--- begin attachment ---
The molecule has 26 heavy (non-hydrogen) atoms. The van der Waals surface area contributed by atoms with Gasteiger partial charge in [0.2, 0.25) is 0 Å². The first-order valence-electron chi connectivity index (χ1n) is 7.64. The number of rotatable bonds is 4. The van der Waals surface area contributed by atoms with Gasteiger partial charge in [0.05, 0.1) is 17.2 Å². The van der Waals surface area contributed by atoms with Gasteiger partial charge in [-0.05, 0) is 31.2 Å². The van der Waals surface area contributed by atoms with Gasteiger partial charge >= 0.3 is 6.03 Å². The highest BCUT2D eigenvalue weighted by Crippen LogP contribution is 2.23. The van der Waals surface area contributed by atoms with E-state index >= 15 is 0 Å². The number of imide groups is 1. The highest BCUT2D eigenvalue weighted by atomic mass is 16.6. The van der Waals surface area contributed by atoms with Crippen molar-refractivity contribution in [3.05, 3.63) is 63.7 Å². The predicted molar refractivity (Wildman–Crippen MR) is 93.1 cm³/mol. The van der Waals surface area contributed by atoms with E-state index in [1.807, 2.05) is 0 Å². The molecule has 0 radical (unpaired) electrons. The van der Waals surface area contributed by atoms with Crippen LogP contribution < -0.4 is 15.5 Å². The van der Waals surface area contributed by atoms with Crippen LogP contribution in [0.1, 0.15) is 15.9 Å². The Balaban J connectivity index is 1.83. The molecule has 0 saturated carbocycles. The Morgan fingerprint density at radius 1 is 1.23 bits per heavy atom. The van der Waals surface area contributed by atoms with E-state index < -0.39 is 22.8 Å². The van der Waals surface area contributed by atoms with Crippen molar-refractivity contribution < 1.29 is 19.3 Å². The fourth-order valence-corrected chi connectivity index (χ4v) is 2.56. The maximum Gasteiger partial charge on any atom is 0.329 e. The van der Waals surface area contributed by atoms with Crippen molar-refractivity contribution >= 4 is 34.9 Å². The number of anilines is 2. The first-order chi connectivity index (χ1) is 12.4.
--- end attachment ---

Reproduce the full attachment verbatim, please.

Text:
The molecule has 26 heavy (non-hydrogen) atoms. The van der Waals surface area contributed by atoms with Gasteiger partial charge in [0.2, 0.25) is 0 Å². The first-order valence-electron chi connectivity index (χ1n) is 7.64. The number of rotatable bonds is 4. The van der Waals surface area contributed by atoms with Gasteiger partial charge in [0.05, 0.1) is 17.2 Å². The van der Waals surface area contributed by atoms with Gasteiger partial charge in [-0.05, 0) is 31.2 Å². The van der Waals surface area contributed by atoms with Gasteiger partial charge >= 0.3 is 6.03 Å². The highest BCUT2D eigenvalue weighted by Crippen LogP contribution is 2.23. The van der Waals surface area contributed by atoms with E-state index >= 15 is 0 Å². The number of imide groups is 1. The highest BCUT2D eigenvalue weighted by atomic mass is 16.6. The van der Waals surface area contributed by atoms with Crippen molar-refractivity contribution in [3.05, 3.63) is 63.7 Å². The predicted molar refractivity (Wildman–Crippen MR) is 93.1 cm³/mol. The van der Waals surface area contributed by atoms with E-state index in [1.807, 2.05) is 0 Å². The molecule has 0 radical (unpaired) electrons. The van der Waals surface area contributed by atoms with Crippen LogP contribution < -0.4 is 15.5 Å². The van der Waals surface area contributed by atoms with Crippen LogP contribution in [0.1, 0.15) is 15.9 Å². The Balaban J connectivity index is 1.83. The molecule has 0 saturated carbocycles. The Morgan fingerprint density at radius 1 is 1.23 bits per heavy atom. The van der Waals surface area contributed by atoms with E-state index < -0.39 is 22.8 Å². The van der Waals surface area contributed by atoms with Crippen molar-refractivity contribution < 1.29 is 19.3 Å². The fourth-order valence-corrected chi connectivity index (χ4v) is 2.56. The maximum Gasteiger partial charge on any atom is 0.329 e. The van der Waals surface area contributed by atoms with Crippen molar-refractivity contribution >= 4 is 34.9 Å². The number of anilines is 2. The first-order chi connectivity index (χ1) is 12.4.